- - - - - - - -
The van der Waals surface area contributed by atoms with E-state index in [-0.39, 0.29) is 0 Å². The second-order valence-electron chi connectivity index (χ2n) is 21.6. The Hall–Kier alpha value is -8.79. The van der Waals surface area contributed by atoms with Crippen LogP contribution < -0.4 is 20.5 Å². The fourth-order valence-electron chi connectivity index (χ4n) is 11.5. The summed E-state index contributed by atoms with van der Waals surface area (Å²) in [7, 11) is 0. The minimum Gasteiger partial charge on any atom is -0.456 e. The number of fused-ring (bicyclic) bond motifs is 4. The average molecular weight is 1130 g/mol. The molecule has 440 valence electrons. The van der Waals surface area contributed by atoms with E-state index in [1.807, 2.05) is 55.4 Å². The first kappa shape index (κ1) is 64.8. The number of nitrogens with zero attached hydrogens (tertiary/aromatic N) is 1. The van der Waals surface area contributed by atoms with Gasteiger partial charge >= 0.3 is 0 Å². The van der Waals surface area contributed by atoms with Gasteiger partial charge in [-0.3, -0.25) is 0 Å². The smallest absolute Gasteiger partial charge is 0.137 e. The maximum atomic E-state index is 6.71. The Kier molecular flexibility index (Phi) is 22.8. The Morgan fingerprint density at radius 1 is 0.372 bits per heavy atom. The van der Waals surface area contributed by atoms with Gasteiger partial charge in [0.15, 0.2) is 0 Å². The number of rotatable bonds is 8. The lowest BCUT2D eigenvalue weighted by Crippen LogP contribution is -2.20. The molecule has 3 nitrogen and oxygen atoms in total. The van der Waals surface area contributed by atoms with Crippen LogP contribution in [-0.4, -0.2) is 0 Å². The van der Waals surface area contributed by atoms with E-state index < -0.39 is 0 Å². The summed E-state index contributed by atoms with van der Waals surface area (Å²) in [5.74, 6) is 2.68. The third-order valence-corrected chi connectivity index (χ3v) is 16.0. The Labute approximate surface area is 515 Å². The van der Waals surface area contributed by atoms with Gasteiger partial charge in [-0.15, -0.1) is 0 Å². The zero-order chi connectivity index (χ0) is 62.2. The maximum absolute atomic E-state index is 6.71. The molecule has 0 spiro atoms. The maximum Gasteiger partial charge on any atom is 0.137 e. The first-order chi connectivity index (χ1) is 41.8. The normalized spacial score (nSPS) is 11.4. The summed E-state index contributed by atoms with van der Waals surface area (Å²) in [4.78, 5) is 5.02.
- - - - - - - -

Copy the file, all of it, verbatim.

The van der Waals surface area contributed by atoms with E-state index in [-0.39, 0.29) is 0 Å². The second-order valence-electron chi connectivity index (χ2n) is 21.6. The Hall–Kier alpha value is -8.79. The van der Waals surface area contributed by atoms with Crippen LogP contribution < -0.4 is 20.5 Å². The fourth-order valence-electron chi connectivity index (χ4n) is 11.5. The summed E-state index contributed by atoms with van der Waals surface area (Å²) in [7, 11) is 0. The minimum Gasteiger partial charge on any atom is -0.456 e. The number of fused-ring (bicyclic) bond motifs is 4. The average molecular weight is 1130 g/mol. The molecule has 440 valence electrons. The van der Waals surface area contributed by atoms with E-state index in [1.807, 2.05) is 55.4 Å². The first kappa shape index (κ1) is 64.8. The number of nitrogens with zero attached hydrogens (tertiary/aromatic N) is 1. The van der Waals surface area contributed by atoms with Gasteiger partial charge >= 0.3 is 0 Å². The van der Waals surface area contributed by atoms with Gasteiger partial charge in [-0.3, -0.25) is 0 Å². The smallest absolute Gasteiger partial charge is 0.137 e. The maximum atomic E-state index is 6.71. The Kier molecular flexibility index (Phi) is 22.8. The Morgan fingerprint density at radius 1 is 0.372 bits per heavy atom. The van der Waals surface area contributed by atoms with Gasteiger partial charge in [0.15, 0.2) is 0 Å². The number of rotatable bonds is 8. The lowest BCUT2D eigenvalue weighted by Crippen LogP contribution is -2.20. The molecule has 3 nitrogen and oxygen atoms in total. The van der Waals surface area contributed by atoms with Crippen LogP contribution in [-0.4, -0.2) is 0 Å². The van der Waals surface area contributed by atoms with E-state index < -0.39 is 0 Å². The summed E-state index contributed by atoms with van der Waals surface area (Å²) in [5.74, 6) is 2.68. The third-order valence-corrected chi connectivity index (χ3v) is 16.0. The Labute approximate surface area is 515 Å². The van der Waals surface area contributed by atoms with Gasteiger partial charge in [-0.15, -0.1) is 0 Å². The zero-order chi connectivity index (χ0) is 62.2. The maximum absolute atomic E-state index is 6.71. The molecule has 0 spiro atoms. The maximum Gasteiger partial charge on any atom is 0.137 e. The first-order chi connectivity index (χ1) is 41.8. The normalized spacial score (nSPS) is 11.4. The summed E-state index contributed by atoms with van der Waals surface area (Å²) in [4.78, 5) is 5.02.